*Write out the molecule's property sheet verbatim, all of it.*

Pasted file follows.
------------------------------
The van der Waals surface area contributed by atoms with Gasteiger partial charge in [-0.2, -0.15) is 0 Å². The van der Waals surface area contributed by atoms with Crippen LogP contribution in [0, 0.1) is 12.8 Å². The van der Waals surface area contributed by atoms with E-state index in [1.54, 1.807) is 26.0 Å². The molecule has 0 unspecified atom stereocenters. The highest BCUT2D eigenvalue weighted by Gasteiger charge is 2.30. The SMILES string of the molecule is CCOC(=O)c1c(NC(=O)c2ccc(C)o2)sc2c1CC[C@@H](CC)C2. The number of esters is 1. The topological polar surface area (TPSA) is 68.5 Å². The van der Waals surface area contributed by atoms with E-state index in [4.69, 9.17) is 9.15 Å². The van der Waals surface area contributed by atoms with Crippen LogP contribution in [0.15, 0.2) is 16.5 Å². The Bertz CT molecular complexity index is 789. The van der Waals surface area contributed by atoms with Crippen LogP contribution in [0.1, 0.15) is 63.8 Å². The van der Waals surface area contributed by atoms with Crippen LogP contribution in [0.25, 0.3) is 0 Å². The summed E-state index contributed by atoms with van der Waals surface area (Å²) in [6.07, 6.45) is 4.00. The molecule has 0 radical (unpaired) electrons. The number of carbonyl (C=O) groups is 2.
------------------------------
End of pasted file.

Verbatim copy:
The van der Waals surface area contributed by atoms with Gasteiger partial charge in [-0.2, -0.15) is 0 Å². The van der Waals surface area contributed by atoms with Crippen LogP contribution in [0, 0.1) is 12.8 Å². The van der Waals surface area contributed by atoms with E-state index in [1.54, 1.807) is 26.0 Å². The molecule has 0 unspecified atom stereocenters. The highest BCUT2D eigenvalue weighted by Gasteiger charge is 2.30. The SMILES string of the molecule is CCOC(=O)c1c(NC(=O)c2ccc(C)o2)sc2c1CC[C@@H](CC)C2. The number of esters is 1. The topological polar surface area (TPSA) is 68.5 Å². The van der Waals surface area contributed by atoms with E-state index in [4.69, 9.17) is 9.15 Å². The van der Waals surface area contributed by atoms with Crippen LogP contribution in [0.15, 0.2) is 16.5 Å². The Bertz CT molecular complexity index is 789. The van der Waals surface area contributed by atoms with Crippen LogP contribution in [0.1, 0.15) is 63.8 Å². The van der Waals surface area contributed by atoms with Crippen LogP contribution in [0.25, 0.3) is 0 Å². The summed E-state index contributed by atoms with van der Waals surface area (Å²) in [6.07, 6.45) is 4.00. The molecule has 0 radical (unpaired) electrons. The number of carbonyl (C=O) groups is 2.